Brandon Sanderson dedicated quite a bit of time to answer reader submitted questions the other day on social news website: Reddit. The Q&A's reddit hosts are called AMA's - "Ask Me Anything". Here are the highlights and link to the entire AMA...Q: Hey Brandon, You've got a reputation for pumping out tons of content. How much time do you spend writing every day? Do you have any tricks for keeping yourself on task?Brandon: I write about 2,500 words a day, writing at around 500 words an hour. My production is more about being consistent than about being fast. I do tend to write around ten hours a day. Don't know if I have any tips other than to perhaps turn off the internet or go outside and write for a while.Q: If you had to pick one of your worlds to live on, which would it be and why?
Brandon: Probably Scadrial. Allomancy would be my chosen magic, and the technological progress appeals to me.
Q: The initial plan for Mistborn was three trilogies, with Alloy of Law being a spin off. With Alloy getting a sequel, has the Waxillium portion become the second trilogy?
Brandon: No. The second trilogy will still happen. (As will more Wax books.)
Q: Hey Brandon! Any news/updates on the Mistborn movie? Can't wait for Stormlight 2!
Brandon: Mistborn Movie is still rolling along. We've had some great interest from a few studios and production companies lately. So our fingers are crossed. But I still think we're kind of a long shot.
Q: Given how George R.R. Martin got Game of Thrones to come out on a TV Format, if you had to choose one of your series to receive a similar exposure to television, which would you choose and why?
Brandon: I would most certainly pick the Wheel of Time. I've been very straightforward with Universal in stating my preference that WoT be adapted for television, as opposed to the big screen. Both could be awesome, but I think the long form of a season would be better for the books.
After WoT, I'd pick Legion, which I envisioned as a show even as I wrote it.
Q: Do you have any regrets about the Wheel of Time?
Brandon: I do wish I'd managed to either get it all into one book, or managed the split between TGS/TofM better. Also, I might have tried to work Fain in more if I'd had more time. Also, there are some little continuity errors here and there that I wish I would have caught.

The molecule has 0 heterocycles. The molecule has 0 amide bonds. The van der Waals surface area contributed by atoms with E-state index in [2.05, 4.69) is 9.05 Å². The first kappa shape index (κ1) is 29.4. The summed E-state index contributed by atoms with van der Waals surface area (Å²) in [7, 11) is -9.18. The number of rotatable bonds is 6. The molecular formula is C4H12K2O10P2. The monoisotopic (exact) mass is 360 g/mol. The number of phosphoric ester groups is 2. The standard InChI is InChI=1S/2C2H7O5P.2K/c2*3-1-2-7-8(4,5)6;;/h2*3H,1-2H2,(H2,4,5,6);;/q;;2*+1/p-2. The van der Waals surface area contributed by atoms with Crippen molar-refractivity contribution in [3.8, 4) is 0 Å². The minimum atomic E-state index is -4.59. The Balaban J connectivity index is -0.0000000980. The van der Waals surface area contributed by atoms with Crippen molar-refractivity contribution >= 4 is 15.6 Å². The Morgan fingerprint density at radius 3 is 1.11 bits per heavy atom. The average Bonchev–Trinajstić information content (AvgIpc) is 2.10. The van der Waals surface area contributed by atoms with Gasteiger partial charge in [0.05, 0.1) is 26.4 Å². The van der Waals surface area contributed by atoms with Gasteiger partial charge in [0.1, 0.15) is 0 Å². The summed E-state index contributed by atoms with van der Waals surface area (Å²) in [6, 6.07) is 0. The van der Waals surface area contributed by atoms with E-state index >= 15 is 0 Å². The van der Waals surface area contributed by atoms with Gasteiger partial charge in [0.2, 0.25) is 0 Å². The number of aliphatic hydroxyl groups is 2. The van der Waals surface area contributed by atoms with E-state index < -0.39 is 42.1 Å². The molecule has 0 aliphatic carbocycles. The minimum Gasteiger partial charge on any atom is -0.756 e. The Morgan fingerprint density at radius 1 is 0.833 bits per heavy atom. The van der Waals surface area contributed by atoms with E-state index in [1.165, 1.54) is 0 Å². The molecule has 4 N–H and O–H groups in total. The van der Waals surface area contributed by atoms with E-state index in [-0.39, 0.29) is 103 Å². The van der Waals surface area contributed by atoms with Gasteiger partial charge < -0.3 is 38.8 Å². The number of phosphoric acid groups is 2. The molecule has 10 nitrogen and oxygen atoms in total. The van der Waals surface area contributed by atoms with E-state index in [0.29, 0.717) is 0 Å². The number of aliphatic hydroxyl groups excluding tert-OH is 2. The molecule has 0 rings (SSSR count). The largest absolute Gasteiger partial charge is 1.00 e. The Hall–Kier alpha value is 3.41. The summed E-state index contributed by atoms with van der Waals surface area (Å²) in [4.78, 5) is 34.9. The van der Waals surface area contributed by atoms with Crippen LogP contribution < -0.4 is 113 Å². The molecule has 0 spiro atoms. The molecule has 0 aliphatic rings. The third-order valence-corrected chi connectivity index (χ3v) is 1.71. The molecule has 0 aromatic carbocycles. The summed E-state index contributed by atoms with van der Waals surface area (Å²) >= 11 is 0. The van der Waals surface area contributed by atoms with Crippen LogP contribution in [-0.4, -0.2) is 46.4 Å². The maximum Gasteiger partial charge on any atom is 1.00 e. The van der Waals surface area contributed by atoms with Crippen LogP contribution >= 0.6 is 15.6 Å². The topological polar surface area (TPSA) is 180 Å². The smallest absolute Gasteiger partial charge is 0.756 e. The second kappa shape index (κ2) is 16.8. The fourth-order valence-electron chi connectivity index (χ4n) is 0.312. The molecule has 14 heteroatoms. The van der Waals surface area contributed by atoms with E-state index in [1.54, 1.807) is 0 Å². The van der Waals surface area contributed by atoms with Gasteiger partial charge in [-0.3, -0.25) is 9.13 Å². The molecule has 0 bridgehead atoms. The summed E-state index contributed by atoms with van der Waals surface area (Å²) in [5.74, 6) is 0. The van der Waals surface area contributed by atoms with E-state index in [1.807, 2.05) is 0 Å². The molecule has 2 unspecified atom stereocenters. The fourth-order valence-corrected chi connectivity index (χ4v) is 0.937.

It's hard to say. For example, would I have written Mat differently in TGS if I'd had the time? Perhaps. But it was writing Mat the way I did that helped me understand him, so perhaps not. There are mistakes in the books I did, as there are in all the books I've done, but I'm not sure if the right thing to do is change them. Otherwise, we get into a Lucas-style revision-fest.
Q: I have a technical question here re: gemstones in The Stormlight Archive. How are the lines drawn between different types of gem? Emerald and Heliodor are both varieties of the mineral beryl. Emerald can get its color from trace amounts of chromium, vanadium and/or iron. Heliodor gets its color from iron combined with microscopic crystal defects. So, is the line between these two defined by color? If so, would a heliodor lose its usefulness if it were heated (which would turn it colorless or pale blue). Is it defined by trace elements--in which case, how do you deal with emeralds, or with aquamarine (the blue variety of beryl, which can also contain chromium or vanadium in small quantities and is mostly colored by iron). Sorry for getting so technical, but this gem nerd needs to know!
Brandon: I actually spent a long time working on this while building the world. You'd probably be amused by how long I spent on it. Chemically, many of them are actually very similar, as you pointed out. I tried doing the book originally with them all being different, not using any that were basically the same crystal with different colors, but it didn't work out. There weren't enough, and so I had to stretch to make it all work.